2008 Harvest: the First Crush by valleyfog
September 8, 2008, 11:59 pm
Filed under: Winemaking | Tags: , , , , ,
Harvest is here and we just finished our first crush (well, actually, my first crush was probably back in second grade, but I digress). This year, we are making Pinot Noir from three different vineyards, from North to South – Anderson Valley in Mendocino, Russian River Valley in Sonoma and Santa Rita Hills in Santa Barbara. Given the slight differences of climates, the grapes are coming in at various times during the traditional harvest period (late August through late October.) 
Brian and Jennifer on the sorting line back in 2005 for our first crush with Amber Ridge

Brian and Jennifer on the sorting line back in 2005 for our first crush with Amber Ridge. That's Michael Brill, CEO of Crushpad, in the back, adjusting the webcam.

The first batch of grapes to arrive is from Amber Ridge vineyard in Russian River. You may have heard of Amber Ridge before, as a select number of producers in Sonoma, reputable names like Kosta-Browne and Siduri, are making Pinot Noir from this vineyard based in Windsor, south of Healdsburg. We got in on this little secret early and made our inaugural vintage with Amber Ridge Pinot Noir grapes in 2005. The nose is redolent of classic Russian River sweet cherry. The aromatics really do capture you and lure you into the wine. The palate brings home that candied cherry along with a warm five spice and a touch of vanilla on the finish.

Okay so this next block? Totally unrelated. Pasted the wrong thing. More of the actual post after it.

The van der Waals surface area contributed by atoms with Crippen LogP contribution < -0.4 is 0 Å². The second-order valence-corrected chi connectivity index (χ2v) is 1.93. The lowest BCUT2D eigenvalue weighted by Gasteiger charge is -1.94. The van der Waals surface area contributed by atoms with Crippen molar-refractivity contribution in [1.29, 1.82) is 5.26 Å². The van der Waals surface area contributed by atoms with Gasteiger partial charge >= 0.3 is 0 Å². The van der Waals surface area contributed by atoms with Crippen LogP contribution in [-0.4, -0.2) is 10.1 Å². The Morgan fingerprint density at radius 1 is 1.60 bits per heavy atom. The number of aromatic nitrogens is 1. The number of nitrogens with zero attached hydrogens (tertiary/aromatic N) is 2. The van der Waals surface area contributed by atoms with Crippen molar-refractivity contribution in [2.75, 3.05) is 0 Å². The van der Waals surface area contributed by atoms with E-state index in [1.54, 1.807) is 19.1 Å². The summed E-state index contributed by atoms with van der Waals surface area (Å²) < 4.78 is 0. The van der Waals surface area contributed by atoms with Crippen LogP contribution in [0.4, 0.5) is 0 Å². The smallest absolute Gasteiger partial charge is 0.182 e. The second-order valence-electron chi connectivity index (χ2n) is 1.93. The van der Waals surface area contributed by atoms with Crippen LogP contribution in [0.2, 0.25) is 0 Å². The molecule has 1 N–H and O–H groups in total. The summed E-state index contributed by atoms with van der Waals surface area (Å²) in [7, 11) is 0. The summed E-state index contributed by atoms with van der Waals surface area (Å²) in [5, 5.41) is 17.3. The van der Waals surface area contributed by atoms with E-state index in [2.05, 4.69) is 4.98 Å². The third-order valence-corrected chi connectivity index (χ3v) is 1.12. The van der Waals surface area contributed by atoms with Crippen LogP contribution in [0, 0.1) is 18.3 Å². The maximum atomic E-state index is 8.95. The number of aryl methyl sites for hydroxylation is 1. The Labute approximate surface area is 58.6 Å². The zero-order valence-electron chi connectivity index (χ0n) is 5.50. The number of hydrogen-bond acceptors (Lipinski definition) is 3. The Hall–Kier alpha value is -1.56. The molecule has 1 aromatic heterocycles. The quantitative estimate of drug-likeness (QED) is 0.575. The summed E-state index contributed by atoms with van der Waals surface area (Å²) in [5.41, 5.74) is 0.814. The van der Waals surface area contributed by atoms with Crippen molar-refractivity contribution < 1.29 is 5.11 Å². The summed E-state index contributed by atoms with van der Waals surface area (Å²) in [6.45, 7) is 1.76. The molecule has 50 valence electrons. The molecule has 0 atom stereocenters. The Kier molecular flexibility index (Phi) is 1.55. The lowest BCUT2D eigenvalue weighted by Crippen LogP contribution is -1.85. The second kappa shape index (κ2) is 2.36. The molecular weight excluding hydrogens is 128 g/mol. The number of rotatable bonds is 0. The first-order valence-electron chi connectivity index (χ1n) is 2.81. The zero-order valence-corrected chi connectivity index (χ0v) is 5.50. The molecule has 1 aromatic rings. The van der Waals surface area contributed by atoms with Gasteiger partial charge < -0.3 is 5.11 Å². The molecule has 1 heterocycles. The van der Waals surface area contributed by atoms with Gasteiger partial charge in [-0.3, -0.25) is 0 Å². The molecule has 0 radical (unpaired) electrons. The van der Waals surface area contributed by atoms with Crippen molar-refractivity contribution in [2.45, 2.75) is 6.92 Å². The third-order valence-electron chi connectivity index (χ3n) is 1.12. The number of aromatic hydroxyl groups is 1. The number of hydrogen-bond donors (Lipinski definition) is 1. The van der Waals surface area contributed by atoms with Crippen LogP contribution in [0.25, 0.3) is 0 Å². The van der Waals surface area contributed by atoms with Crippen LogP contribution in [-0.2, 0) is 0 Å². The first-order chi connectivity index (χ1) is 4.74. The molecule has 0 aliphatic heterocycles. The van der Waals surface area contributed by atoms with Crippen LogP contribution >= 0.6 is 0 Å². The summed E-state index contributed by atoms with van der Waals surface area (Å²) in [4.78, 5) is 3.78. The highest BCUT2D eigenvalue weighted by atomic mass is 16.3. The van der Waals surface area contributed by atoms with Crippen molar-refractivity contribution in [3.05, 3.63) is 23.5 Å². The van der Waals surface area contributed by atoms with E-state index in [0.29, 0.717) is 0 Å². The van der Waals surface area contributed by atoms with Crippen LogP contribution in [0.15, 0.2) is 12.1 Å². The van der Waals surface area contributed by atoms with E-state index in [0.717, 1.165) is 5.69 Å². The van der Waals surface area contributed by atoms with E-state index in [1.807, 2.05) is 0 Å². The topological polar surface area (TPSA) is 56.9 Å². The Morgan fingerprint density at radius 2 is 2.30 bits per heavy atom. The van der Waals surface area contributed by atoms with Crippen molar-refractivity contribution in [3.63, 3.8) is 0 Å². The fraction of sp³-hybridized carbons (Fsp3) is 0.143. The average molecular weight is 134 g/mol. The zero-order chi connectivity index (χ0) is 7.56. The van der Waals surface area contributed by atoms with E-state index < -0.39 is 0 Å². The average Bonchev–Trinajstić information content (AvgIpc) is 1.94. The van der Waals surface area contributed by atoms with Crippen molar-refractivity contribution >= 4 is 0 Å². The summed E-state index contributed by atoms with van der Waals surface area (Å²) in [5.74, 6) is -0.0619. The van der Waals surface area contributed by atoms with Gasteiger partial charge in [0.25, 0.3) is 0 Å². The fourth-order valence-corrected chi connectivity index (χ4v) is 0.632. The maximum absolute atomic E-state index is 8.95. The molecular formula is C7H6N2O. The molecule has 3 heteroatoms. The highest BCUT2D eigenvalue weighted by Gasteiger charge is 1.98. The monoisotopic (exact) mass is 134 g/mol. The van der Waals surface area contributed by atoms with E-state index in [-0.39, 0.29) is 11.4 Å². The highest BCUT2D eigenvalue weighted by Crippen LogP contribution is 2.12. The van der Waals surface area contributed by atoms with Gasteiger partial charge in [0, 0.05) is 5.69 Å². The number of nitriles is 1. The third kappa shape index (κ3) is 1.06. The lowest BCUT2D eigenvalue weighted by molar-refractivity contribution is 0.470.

We went a couple of years without Amber Ridge and really yearned to produce another vintage. So with some pleading and cajoling, we were lucky enough to get in on the 2008 harvest. With higher temperatures later in the summer, the 2008 harvest came in a little early on September 3rd and the clusters were small to medium and looked beautiful. We remember our first crush in ’05 when we had to pick out clusters with moldy berries, but this time around it was pretty clean. The process moved along pretty quickly. Jennifer and I got up on the sorting table with some folks at the winery and quickly sorted through bunches of grapes, pulling out shriveled up berries and any extraneous leaves, before they went into the destemmer.

2008 Amber Ridge Pinot Noir clusters on the sorting table

2008 Amber Ridge Pinot Noir clusters on the sorting table